Back in Swing for School: How to Prep Meals Ahead for Busy Schedules

Tobias Roberts, August 14, 2018

According to the Center for Disease Control, one out of every five school age children aged 6 to 19 years old is obese. The rate of child obesity has tripled since the 1970s, and while there are many underlying causes varying from a lack of proper exercise, to diets centered on processed foods high in sugars and fats, unhealthy school lunches also play an important role.

When our grandparents were school-age children, they most likely walked home for lunch to eat a healthy, nutritious, home cooked meal before returning to class in the afternoon. During the Great Depression when poverty rates were high, the U.S. government purchases surplus food from local farmers and distributed it to certain schools where lunches were prepared for students. A 1936 USDA publication titled “Menus and Recipes for Lunches at Schools” showed that the earliest school lunches were wholesome, nutritious and prepared from locally purchased fruit, meats, and other foodstuffs.

Unfortunately, the lunches provided for free (or minimal cost) to millions of students across the country today are significantly less nutritious than the home cooked meals that our grandparents enjoyed or the Depression-era school lunches purchased from your neighbor´s farm. A 2005 article by Newsweek found that over 50 percent of all school cafeterias offered fast food and the National Association of School Nurses estimates that 98 percent of high schools have vending machines that offer students a quick lunch of potato chips and a soft drink.

Even if public school cafeterias did want to try and improve the nutrition of the lunches they provide to students the limited budget is obviously an issue. Schools receive $2.68 for each free meal served through the National School Lunch Program provided by the U.S. government, and most health-conscious people know that you´re simply not going to be able to purchase an organic quinoa salad and a glass of almond milk for that amount.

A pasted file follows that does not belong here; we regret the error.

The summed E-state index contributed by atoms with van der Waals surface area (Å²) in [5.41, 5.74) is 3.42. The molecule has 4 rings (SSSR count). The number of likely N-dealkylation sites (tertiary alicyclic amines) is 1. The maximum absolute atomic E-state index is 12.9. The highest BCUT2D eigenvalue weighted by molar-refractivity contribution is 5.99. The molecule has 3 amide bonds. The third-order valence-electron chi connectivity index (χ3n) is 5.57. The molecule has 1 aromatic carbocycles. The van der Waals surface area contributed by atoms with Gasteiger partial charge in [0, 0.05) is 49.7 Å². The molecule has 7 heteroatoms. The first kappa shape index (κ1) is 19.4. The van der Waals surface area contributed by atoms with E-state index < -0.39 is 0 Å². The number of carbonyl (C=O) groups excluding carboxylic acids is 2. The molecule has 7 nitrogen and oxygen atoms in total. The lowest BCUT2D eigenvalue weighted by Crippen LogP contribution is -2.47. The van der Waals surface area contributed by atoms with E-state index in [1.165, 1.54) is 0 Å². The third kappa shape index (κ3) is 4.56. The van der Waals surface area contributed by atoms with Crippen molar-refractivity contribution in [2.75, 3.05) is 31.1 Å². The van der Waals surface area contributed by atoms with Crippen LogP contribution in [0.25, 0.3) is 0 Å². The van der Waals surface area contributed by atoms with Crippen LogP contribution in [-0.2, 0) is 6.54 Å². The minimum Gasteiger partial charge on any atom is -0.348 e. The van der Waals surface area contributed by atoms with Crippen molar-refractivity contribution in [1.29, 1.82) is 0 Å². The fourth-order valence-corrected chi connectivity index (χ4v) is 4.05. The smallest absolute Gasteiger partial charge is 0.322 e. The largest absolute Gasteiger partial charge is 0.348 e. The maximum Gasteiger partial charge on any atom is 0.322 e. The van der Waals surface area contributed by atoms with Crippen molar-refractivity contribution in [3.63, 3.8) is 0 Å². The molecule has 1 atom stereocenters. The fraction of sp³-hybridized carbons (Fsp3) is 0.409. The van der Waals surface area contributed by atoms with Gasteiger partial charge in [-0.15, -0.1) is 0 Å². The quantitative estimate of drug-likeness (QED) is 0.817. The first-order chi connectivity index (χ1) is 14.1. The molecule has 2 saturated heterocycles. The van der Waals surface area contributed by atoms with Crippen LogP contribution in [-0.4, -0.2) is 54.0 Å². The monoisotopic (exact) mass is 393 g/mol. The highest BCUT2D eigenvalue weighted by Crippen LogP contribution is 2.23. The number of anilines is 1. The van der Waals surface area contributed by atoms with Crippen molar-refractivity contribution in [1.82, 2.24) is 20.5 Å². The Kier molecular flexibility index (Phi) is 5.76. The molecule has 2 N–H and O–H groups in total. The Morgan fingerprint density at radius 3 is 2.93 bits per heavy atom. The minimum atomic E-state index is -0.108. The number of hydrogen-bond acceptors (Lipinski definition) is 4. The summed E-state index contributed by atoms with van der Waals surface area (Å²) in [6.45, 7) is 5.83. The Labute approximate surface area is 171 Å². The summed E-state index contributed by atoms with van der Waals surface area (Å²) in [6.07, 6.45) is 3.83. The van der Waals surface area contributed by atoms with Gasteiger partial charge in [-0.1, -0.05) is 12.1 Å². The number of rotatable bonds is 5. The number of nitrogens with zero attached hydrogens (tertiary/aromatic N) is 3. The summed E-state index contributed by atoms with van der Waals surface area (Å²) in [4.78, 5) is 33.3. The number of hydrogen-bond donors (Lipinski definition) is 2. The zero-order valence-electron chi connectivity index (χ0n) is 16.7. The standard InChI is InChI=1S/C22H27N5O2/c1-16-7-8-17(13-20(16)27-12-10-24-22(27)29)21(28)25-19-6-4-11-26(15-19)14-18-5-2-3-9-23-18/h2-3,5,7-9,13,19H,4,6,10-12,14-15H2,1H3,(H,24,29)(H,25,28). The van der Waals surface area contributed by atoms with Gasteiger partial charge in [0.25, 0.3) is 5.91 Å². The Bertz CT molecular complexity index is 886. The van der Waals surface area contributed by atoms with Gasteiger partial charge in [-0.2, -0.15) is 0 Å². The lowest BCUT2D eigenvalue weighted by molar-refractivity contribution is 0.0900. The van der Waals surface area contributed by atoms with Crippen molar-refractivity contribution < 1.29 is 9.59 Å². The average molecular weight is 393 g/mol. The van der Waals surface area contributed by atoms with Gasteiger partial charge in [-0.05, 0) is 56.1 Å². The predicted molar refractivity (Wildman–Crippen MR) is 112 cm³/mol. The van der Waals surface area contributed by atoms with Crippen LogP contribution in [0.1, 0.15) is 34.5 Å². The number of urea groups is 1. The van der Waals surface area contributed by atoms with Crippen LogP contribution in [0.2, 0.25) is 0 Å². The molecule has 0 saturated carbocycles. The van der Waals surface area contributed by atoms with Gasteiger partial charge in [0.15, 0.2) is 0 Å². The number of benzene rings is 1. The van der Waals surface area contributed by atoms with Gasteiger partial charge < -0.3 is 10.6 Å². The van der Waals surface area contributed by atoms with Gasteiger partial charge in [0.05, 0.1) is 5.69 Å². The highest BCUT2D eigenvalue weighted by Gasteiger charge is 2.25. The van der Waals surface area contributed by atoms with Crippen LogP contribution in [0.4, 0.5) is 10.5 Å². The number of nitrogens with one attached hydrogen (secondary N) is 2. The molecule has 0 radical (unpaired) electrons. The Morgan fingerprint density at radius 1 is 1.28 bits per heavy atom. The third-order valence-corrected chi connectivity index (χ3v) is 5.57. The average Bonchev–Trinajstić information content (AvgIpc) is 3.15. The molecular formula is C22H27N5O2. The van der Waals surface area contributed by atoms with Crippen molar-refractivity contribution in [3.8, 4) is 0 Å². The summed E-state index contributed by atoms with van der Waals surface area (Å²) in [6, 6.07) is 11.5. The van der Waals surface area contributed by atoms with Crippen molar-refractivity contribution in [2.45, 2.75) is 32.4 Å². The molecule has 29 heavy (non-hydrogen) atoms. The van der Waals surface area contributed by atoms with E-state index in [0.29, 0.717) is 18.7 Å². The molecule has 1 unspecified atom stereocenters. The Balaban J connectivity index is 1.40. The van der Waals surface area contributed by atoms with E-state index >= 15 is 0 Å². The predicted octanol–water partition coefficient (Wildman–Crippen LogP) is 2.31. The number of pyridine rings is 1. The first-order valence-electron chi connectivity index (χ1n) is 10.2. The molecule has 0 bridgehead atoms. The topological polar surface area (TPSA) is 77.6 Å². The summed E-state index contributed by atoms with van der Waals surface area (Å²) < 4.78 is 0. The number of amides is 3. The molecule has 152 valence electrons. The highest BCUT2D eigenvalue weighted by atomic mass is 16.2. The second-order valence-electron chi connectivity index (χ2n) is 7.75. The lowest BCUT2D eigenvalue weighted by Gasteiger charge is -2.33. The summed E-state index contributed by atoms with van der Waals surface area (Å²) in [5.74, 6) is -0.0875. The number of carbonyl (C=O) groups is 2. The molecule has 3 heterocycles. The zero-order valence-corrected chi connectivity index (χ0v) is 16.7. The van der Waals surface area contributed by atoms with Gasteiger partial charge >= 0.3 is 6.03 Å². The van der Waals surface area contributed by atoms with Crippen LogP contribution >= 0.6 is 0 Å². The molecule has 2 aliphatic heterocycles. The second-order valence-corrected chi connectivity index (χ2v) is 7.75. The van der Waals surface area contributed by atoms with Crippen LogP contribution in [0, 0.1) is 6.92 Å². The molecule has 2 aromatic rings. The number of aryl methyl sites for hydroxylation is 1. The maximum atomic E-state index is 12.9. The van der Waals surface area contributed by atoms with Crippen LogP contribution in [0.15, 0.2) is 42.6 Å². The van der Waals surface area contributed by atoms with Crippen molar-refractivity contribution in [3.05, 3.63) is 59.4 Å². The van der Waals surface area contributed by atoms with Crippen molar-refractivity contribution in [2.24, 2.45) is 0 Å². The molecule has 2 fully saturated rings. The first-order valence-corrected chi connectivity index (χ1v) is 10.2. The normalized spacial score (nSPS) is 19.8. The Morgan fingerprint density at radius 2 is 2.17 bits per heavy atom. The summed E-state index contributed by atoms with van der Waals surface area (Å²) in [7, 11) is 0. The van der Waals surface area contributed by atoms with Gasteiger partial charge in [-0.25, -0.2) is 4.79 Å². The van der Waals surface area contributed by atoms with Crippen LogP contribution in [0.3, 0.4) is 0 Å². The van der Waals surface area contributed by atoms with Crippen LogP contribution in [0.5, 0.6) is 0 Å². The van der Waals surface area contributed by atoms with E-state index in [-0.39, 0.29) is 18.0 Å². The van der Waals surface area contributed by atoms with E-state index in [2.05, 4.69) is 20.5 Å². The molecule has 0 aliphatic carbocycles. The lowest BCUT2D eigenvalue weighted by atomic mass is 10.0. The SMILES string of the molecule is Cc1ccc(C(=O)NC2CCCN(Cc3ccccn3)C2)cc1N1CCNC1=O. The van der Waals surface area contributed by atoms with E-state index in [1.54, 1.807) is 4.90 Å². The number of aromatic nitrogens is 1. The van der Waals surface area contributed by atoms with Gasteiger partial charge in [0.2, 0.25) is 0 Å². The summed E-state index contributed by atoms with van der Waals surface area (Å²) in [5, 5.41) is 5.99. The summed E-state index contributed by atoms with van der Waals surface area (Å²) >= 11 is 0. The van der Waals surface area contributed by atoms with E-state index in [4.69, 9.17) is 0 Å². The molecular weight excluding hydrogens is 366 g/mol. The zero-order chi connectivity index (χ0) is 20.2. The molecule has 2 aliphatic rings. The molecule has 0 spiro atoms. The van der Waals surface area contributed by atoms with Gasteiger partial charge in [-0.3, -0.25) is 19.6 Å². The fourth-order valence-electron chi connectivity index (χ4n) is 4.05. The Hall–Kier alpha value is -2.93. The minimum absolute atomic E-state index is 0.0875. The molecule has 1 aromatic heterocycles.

Groups of students in the Chicago Public School system (CPS) have recently begun to boycott the school lunches provided by the food contracting corporation Aramark claiming that they are “disgusting and rotten.” While it still remains to be seen if this student activism will eventually lead to healthier cafeteria options, there are several ways that even the busiest families can prep healthy, nutritious and wholesome meals for their school-age children

It All Starts with Breakfast

Most of us parents know that a healthy breakfast is important for children. Providing a wholesome breakfast before heading off to school improves concentration, helps students achieve better test scores, increases their energy levels, allows for a higher intake of vitamins and minerals, and also helps young people maintain a healthier body weight. Children in elementary school especially need a healthy breakfast as their brains use half of the energy created by the body.

The problem, of course, is that when a single mother has to leave for work at 6 am to beat rush hour traffic or when the school bus shows up before dawn appears, it´s not easy to have the time to prepare a wholesome breakfast. Instead of simply settling for sugar-infused breakfast cereals, preparing a healthy breakfast the night before is a great way to get a quick morning breakfast that doesn’t withhold needed nutrients.

This “make-ahead” breakfast casserole recipe offered by Sally´s Baking Blog is full of protein and packed with vegetables. It is completely possible to brown the sausage and cook down the veggies up to 2 days in advance and the casserole can be frozen for up to 3 months. Simply put your pre-prepared, frozen casserole into the refrigerator to thaw out overnight, and put it in the oven for 20 minutes while you´re taking your morning shower. This will allow both you and your children to enjoy a nourishing breakfast without having to wake up at 3 am to get started cooking from scratch.

A Few Tips for Prepping Lunches on a Weekly Basis